Hiding the Lockheed Plant during ​ World War II [via Nina Reznick]

Hidden in Plain View

During WW II - Lockheed (unbelievable 1940s pictures). This is a version of special effects during the 1940's.  I have never seen these pictures or knew that we had gone this far to protect ourselves. During World War II, the Army Corps of Engineers needed to hide the Lockheed Burbank Aircraft Plant to protect it from a possible Japanese air attack. They covered it with camouflage netting to make it look like a rural subdivision from the air.


The person I received this from said she got back an interesting story about someone's mother who worked at Lockheed, and she as a younger child, remembers all this. And to this day, it is the first pictures of it she's seen.


Another person who lived in the area talked about as being a boy, watching it all be set up like a movie studio production. They had fake houses, trees, etc. and moved parked cars around so it looked like a residential area from the skies overhead.

Note.... I lived in North Long Beach during World War II, I was 13 years old. (1940) The Long Beach airport was near Lakewood , CA . There was a large Boeing Plant there. If you would drive down Carson St. going south you could drive under the camouflage netting. (Ed Pollard) 


I am 85 and had much of my pilot training in Calif. I have been under this net and have seen it from the air. During preflight training I rode a bus under the net and was very surprised as I didn't know it was there. It was strong enough to walk on and they hired people to ride bicycles and move around as if they lived there to make it look authentic. (Warren Holmgreen, Jr)




Hiding the Lockheed Plant during World War II - wow this is amazing!

Interesting Historical Photographs [via David Angsten]

A lion rides in the sidecar during a performance of The Wall of Death carnival attraction at Revere Beach, Massachusetts in 1929.

An iceberg photographed in 1912 bearing an unmistakable mark of black and red paint.  It is believed that this is the iceberg that sank the Titanic.

Betty White at home with her dog in 1952

Children for sale in Chicago, 1948.  Some parents sold their children due to poverty.

Incredible Photos [via Cacciatore]

 The Internal Mechanism of a Watch by Patek Philippe, Considered the Finest Watchmaker in the World
Sunset and Eclipse Happening at the Same Time

Algodones Sand Dunes Curvy Border Fence in Southern California

Perfect Cubes of Pyrite Formed by Mother Nature

 Melted Glass in a Fire Damaged Building

World's Deepest Swimming Pool - 113 Ft. Deep and Holding 600,000 Gallons

Path-Laying Machine

A battery you never have to replace [via Nina Reznick]

Top: Schematic diagram of all-nanowire-based capacitor (similar to a battery), using gold-manganese dioxide conductors and PMMA gel layer. Bottom: photograph of the capacitor containing 750 parallel nanowire loops patterned onto a glass microscope slide. (credit: Mya Le Thai/ACS Energy Lett.)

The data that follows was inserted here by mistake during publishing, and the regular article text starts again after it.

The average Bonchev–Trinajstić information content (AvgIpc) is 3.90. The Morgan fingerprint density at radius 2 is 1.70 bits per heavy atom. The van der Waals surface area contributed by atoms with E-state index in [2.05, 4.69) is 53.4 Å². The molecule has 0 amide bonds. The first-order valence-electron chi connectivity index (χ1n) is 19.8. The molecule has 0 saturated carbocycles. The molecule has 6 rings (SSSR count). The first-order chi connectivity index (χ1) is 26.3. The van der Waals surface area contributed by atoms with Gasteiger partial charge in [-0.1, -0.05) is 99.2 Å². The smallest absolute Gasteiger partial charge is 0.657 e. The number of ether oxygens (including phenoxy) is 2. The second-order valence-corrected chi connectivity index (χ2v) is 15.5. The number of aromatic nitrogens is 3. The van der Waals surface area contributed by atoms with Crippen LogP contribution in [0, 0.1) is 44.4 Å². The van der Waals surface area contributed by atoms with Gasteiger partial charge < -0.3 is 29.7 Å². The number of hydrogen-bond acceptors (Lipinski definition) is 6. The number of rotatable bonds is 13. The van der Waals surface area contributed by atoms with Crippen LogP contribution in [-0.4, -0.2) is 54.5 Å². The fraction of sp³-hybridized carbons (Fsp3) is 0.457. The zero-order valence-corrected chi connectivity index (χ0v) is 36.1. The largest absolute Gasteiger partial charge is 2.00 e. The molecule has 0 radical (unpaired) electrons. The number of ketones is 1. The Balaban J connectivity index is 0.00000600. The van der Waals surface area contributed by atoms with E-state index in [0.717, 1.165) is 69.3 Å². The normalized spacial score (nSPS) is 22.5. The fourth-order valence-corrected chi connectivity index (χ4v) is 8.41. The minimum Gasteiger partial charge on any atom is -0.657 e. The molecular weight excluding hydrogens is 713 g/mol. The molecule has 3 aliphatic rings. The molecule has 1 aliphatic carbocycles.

New nanowire-based battery material can be recharged hundreds of thousands of times
University of California, Irvine researchers have invented a new nanowire-based battery material that can be recharged hundreds of thousands of times, moving us closer to a battery that would never require replacement.

It could lead to commercial batteries with greatly lengthened lifespans for computers, smartphones, appliances, cars, and spacecraft.

The design is based on nanowires, which are highly conductive and feature a large surface area for the storage and transfer of electrons.

Currently, nanowires are extremely fragile and don’t hold up well to repeated discharging and recharging (cycling). In a typical lithium-ion battery, they expand and grow brittle, which leads to cracking.

UCI researchers have solved this problem by coating a gold nanowire in a manganese dioxide shell and encasing the assembly in an electrolyte made of a Plexiglas-like gel. The liquid electrolyte is replaced with a poly(methyl methacrylate) (PMMA) gel electrolyte. The combination is reliable and resistant to failure.

The study leader, UCI doctoral candidate Mya Le Thai, cycled the testing electrode up to 200,000 times over three months without detecting any loss of capacity or power and without fracturing any nanowires. The findings were published Wednesday Apr. 20 in an open-access paper in the American Chemical Society’s Energy Letters.

“Mya was playing around, and she coated this whole thing with a very thin gel layer and started to cycle it,” said senior author Reginald Penner, chair of UCI’s chemistry department. “She discovered that just by using this gel, she could cycle it hundreds of thousands of times without losing any capacity. That was crazy, because these things typically die in dramatic fashion after 5,000 or 6,000 or 7,000 cycles at most.”

The researchers think the gel plasticizes the metal oxide in the battery and gives it flexibility, preventing cracking.

“The coated electrode holds its shape much better, making it a more reliable option,” Thai said. “This research proves that a nanowire-based battery electrode can have a long lifetime and that we can make these kinds of batteries a reality.”

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Yet another example of things being faster; smaller; longer; older; larger than originally thought.

In the late 1990s, archeologist Francois Rouzaud used carbon dating to estimate a chamber in the Bruniquel Cave in France to be around 47,000 years old. This was news because it meant that the cave sculpture was older than the oldest known cave art, and more importantly it meant that the chances it was created by Neanderthals as opposed to Homo sapiens was very high. This would be, arguably, the most powerful evidence at the time that Neanderthals were much more sophisticated than had been previously believed.

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